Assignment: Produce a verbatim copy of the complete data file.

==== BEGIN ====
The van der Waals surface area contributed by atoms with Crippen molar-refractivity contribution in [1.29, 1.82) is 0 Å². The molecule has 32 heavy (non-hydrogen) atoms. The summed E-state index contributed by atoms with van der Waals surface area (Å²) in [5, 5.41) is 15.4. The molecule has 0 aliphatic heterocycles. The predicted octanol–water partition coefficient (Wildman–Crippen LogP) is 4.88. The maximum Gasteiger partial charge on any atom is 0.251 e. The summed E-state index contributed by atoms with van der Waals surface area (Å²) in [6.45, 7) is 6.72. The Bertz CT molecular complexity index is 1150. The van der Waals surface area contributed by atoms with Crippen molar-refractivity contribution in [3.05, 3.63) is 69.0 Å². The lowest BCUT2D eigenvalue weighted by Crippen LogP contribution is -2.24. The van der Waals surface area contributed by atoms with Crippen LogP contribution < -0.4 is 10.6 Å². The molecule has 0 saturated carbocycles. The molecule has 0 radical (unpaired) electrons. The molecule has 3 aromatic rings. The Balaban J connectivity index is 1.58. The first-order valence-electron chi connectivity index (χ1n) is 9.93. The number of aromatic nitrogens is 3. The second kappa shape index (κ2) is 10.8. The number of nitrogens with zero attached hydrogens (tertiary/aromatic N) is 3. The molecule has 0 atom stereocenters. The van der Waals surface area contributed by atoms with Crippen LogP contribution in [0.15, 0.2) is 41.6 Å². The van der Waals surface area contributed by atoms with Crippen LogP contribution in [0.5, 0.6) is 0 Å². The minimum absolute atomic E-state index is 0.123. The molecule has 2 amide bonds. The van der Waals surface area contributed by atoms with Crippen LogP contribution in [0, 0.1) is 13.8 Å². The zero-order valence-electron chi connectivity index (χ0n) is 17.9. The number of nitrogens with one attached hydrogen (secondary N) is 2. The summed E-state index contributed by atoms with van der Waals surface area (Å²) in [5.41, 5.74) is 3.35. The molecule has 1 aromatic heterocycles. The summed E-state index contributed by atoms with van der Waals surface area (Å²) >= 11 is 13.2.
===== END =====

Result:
The van der Waals surface area contributed by atoms with Crippen molar-refractivity contribution in [1.29, 1.82) is 0 Å². The molecule has 32 heavy (non-hydrogen) atoms. The summed E-state index contributed by atoms with van der Waals surface area (Å²) in [5, 5.41) is 15.4. The molecule has 0 aliphatic heterocycles. The predicted octanol–water partition coefficient (Wildman–Crippen LogP) is 4.88. The maximum Gasteiger partial charge on any atom is 0.251 e. The summed E-state index contributed by atoms with van der Waals surface area (Å²) in [6.45, 7) is 6.72. The Bertz CT molecular complexity index is 1150. The van der Waals surface area contributed by atoms with Crippen molar-refractivity contribution in [3.05, 3.63) is 69.0 Å². The lowest BCUT2D eigenvalue weighted by Crippen LogP contribution is -2.24. The van der Waals surface area contributed by atoms with Crippen LogP contribution < -0.4 is 10.6 Å². The molecule has 0 saturated carbocycles. The molecule has 0 radical (unpaired) electrons. The molecule has 3 aromatic rings. The Balaban J connectivity index is 1.58. The first-order valence-electron chi connectivity index (χ1n) is 9.93. The number of aromatic nitrogens is 3. The second kappa shape index (κ2) is 10.8. The number of nitrogens with zero attached hydrogens (tertiary/aromatic N) is 3. The molecule has 0 atom stereocenters. The van der Waals surface area contributed by atoms with Crippen LogP contribution in [0.15, 0.2) is 41.6 Å². The van der Waals surface area contributed by atoms with Crippen LogP contribution in [0.5, 0.6) is 0 Å². The minimum absolute atomic E-state index is 0.123. The molecule has 2 amide bonds. The van der Waals surface area contributed by atoms with Crippen LogP contribution in [0, 0.1) is 13.8 Å². The zero-order valence-electron chi connectivity index (χ0n) is 17.9. The number of nitrogens with one attached hydrogen (secondary N) is 2. The summed E-state index contributed by atoms with van der Waals surface area (Å²) in [5.41, 5.74) is 3.35. The molecule has 1 aromatic heterocycles. The summed E-state index contributed by atoms with van der Waals surface area (Å²) >= 11 is 13.2.